Love One Another
Tony E Dillon Hansen
Sermon based upon 1 John 4:7-21, John 15:1-8 and Psalm 22.
Today we read one of “I am” proclamations from Jesus in John as “I am the true vine you are the branches ”. There are seven. We read about a couple of them last week with “I am the gate” and “I am the shepherd.”
In the Gospel (John 15), Jesus is beginning what is known as the farewell discourse. Jesus preaches to the disciples knowing that Jesus won’t be physically there. Jesus preps them for the journey ahead of them. Jesus preaches this knowing that the world won’t always receive the disciples (or their message) with welcome hospitality.
So the image of Jesus as the true vine is reminds us that Jesus is the true head of the Church and we are the branches - similar to what we read in 1 Corinthians 12 as the church is body of Christ made up of many members of many different skills.
As a gardener, I can tell you my experience with vines. I had no idea what to expect with cucumbers, watermelons and cantaloup vines. Wow these things grow but oh do they need space! When they are well taken care, they bear lots of fruit. Even the vine or the rosebush needs pruning now and then to help the health of the plant. It needs nourishment and water. I, as the gardener, cannot tell the plant to start growing, it does so on its own so long as I do my part.
We as the branches of the vine have God as our gardener. We want to stay connected. We go to church!
The epistle from John arises from a community trying to define itself, and it reminds us that Christian ideals have been difficult in a world that maintains a variety of beliefs, kind of like today. The epistle tells us how to stay connected to the vine and centers upon the love of God and love of one another.
Why because Jesus loved us so much that he was willing to give all of self for us – bearing branches and fruit.
That is the core of Jesus, and the core of our Church. Jesus did not come to just to die but to give life. “By this, you know God is love” and life giving grace - Life giving fruit. We, as branches, want to stay connected to the vine and be willing - to bear fruit - that is to give all of ourselves in God’s love, grace and peace for all the world.
How does one do that? 1 John tells us, “by this you know the Spirit of God: every spirit that confesses that Jesus has come in the flesh is from God… Little children, you are from God… The one who is in you is greater than the one who is in the world.” That is to say the spirit of God is in you, children of God, and with that spirit you have strength and peace.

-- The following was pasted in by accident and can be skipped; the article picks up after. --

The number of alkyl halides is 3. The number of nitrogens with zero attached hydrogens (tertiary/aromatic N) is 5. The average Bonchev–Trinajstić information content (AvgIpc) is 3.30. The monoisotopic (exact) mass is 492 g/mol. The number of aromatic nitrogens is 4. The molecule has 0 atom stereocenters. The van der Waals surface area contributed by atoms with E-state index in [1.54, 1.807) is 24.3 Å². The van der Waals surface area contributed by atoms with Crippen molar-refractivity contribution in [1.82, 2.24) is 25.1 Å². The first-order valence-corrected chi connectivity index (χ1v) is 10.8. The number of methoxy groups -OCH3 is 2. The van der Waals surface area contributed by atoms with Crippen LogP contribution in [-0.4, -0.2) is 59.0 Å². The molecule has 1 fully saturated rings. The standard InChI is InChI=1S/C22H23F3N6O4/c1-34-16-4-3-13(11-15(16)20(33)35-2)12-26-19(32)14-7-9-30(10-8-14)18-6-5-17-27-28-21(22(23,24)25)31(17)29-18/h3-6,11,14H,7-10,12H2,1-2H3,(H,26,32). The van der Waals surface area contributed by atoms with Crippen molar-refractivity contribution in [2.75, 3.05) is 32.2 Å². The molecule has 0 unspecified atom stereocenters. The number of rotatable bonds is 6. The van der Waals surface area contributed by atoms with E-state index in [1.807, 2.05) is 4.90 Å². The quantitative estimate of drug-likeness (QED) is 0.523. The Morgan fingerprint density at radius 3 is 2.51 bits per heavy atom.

Without it, you have hate, anger and fear clouding your hearts -holding us. Rather, we hold onto them.
Push hate and fear out for they cloud your mind and heart with judgment and destructive thoughts. Hate and fear reject the truth and reject it because they reject the possible. Hate and fear demand, dehumanize, and desensitize because they are at core selfish and greedy distortions away from what is true and what is surely possible. They establish bias and judgment instead of openness and understanding.
Unshackle yourself from these and you will find the fruit, the treasure of God in your heart. Push out hate, bias, anger and fear and open your heart to possible.
Loving God and neighbor are not just words and require concentration.
I can say this about my own because we want to turn to these when someone says something hurtful or even in moments of crisis. Why? As Yoda says, fear and anger are “easier and more seductive.” But are they. We think they might shield us but do they shield us from potential hurt, potential feeling?
Sometimes, people find these “shields” in substances, but are they.
This is why people in recovery will tell you about the moments of clarity, the a-ha moments. In those moments, we realize the shields have been illusions and blinding - from seeing what truly is. In that “a-ha” or “I get it” moment, people can begin the process of liberating themselves from destructive, negative forces and lean into what is possible. That is the process and it is a process: the daily practice of recovery - liberating from harmful and into the love inside you.
It is not just addictions, but every day struggles. It is these struggles and crisis moments – are precisely when Christ’s teachings matter the most.
We have choices. We could ignore truths- maybe cower away in denial. But we might miss the roses. We might miss the wind flowing in the trees or the morning sunshine pouring into windows of life. Push beyond your comfort zones.
One of my earliest instructors once gave me a kind of Will Rogers chunk of wisdom, “whenever you meet someone first find out something about them beyond their name. Then you will find it harder to judge them later” – for even the homeless person on the street has something beautiful to share.
See God’s nature at work all around you, and most importantly, see God’s work in beautiful, broken you. Liberate yourself from anger, hate or fears and lean into possible – lean into God’s love.
Be freed, be saved! Discover flowing abundance of grace and peace poured out for you right here.
Yes, Jesus did not come to die but to give life – give wholeness. God is life giving grace - Life giving fruit. So should we. Us, as the branches of vine - as God’s children, bear fruit through our love, grace and peace that has been poured out for us to each other. Love one another.
Bear these fruits of love, grace and peace - for all God’s children. God loves you. The world may not always understand, but you do. So live it.
Share that love, grace and peace with those around you, and you will discover so many beautiful things in this world, more sunshine, more days full of opportunities.
Love one another!
In God’s kingdom, the poor shall eat and be satisfied; those who seek wholeness will have it.
Praise the Lord!
The vine lives on in you and me.
Let us together bear God’s fruits to all our neighbors.
Thanks Be to God.